Later this week, Sen. Rob Portman will be in New Hampshire. Weíre supposed to believe this trip is no big deal. After all, doesnít everyone go to New Hampshire?
Well, not exactly. As one Republican consultant who spoke on condition of anonymity said, there are two good reasons to visit New Hampshire: presidential politics and ski season. ďAnd itís not ski season,Ē he said with a laugh.
In early 2016, Iowa and New Hampshire will hold the first major presidential contests. You donít win either state by parachuting in a month before they hold their contests. It takes repeated trips to demonstrate that you are serious.
So on Friday, Portman, R-Ohio, and Republican Sen. Kelly Ayotte of New Hampshire will speak at a $250 per-person fundraiser in Salem, which is not that far from the three cities that dominate New Hampshire politics: Nashua, Manchester and Concord.
By doing so, Portman is sending a signal to New Hampshire Republicans that he may be interested in running for president. After all, why not? As the same Republican consultant pointed out, there is no obvious front-runner for the 2016 Republican nomination.
Former Florida Gov. Jeb Bush would be a favorite, although cynics say it would be better if he had a different last name. Former Pennsylvania Sen. Rick Santorum might run again, but his support is confined to social conservatives. Sen. Rand Paul, R-Ky., may run as a tea party favorite, although there is little reason to believe he can expand that base.
In contrast to Paul, Portman has a strong rťsumť. He has served as a member of the Senate and House. He was U.S. trade representative and director of the White House Office of Management and Budget under President George W. Bush. Republican presidential nominee Mitt Romney considered him last year as his vice presidential running mate. He can raise gobs of campaign money.
He also has crafted a record on taxes, budgets and guns that appeals to conservatives. He has a ready-made message of simplifying the tax code, an issue that has greater resonance in the wake of revelations that the Internal Revenue Service has targeted conservative organizations seeking tax-exempt status.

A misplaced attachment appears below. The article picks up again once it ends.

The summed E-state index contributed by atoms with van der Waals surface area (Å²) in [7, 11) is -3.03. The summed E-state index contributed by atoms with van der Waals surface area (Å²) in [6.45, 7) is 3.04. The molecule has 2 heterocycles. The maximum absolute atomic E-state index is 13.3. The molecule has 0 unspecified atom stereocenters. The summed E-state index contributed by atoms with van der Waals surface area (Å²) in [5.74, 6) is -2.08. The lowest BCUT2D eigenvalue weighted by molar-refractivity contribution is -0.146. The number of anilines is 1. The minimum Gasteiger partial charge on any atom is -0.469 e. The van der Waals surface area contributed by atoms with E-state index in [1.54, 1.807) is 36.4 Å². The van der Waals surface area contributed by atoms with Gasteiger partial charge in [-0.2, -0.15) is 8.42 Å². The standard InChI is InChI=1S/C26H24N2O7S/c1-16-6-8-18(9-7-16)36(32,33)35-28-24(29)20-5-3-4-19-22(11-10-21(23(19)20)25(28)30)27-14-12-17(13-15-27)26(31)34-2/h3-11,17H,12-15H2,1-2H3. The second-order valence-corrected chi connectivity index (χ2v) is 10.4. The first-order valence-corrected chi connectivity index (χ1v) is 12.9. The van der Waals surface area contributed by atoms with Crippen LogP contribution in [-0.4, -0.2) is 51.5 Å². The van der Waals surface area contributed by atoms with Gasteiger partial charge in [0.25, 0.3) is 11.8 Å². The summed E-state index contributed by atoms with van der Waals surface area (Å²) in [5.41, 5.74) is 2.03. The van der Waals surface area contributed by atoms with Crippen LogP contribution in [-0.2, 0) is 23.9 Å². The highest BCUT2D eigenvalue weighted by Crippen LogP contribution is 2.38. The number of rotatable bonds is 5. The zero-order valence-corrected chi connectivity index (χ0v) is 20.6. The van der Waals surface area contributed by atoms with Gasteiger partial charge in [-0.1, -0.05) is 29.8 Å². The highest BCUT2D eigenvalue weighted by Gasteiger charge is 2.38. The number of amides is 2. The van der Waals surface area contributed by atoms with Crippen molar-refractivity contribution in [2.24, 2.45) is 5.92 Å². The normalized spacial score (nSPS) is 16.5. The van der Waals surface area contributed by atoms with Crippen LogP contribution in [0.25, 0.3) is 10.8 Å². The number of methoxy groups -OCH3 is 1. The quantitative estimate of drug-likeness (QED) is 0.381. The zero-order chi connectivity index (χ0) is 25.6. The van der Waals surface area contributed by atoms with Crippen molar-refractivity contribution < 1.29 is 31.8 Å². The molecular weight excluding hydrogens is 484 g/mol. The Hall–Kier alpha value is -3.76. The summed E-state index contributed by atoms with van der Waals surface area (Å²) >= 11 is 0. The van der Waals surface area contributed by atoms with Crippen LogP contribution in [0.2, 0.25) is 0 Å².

Yes, itís true he supports same-sex marriage, which will not go over well with some social conservatives. But he has a pretty good reason: He changed his mind after his son Will told him he is gay.
Of course, trying to get Portmanís aides to fess up and admit he is thinking about the presidency is a challenge for any reporter. Portmanís aides act shocked ó shocked! ó that anyone would even suggest the Ohio Republican engages in politics.
And he has a built-in excuse for his trip next weekend: He is speaking on a panel at Dartmouth College as his class of 1978 celebrates its 35th reunion. And because his daughter, Sally, plans to attend Dartmouth next year, Portman has a convenient explanation any time he visits New Hampshire.
But a check of a map shows that Salem is not exactly just around the block from Dartmouth, which is located in Hanover. Salem is near the Massachusetts state line, while Hanover is way up to the north on the Vermont state border.
When asked about this tour of New Hampshire, Portman answered: ďItís always great to get back to Hanover. I go up there pretty much every year to teach a class and meet with students. And this year itís my reunion.
ďAs far as 2016 goes, thatís a long way away. I am focused on the very real problems our state and our country face right now and what we can do as a country to get this economy moving again in a way thatíll help the 20 million Americans who are unemployed or underemployed to get good jobs, how we can instill some fiscal discipline in Washington and how we can work together to meet the challenges we face.Ē
Not exactly a denial.
Jack Torry, email@example.com, is chief of the Dispatch Washington bureau.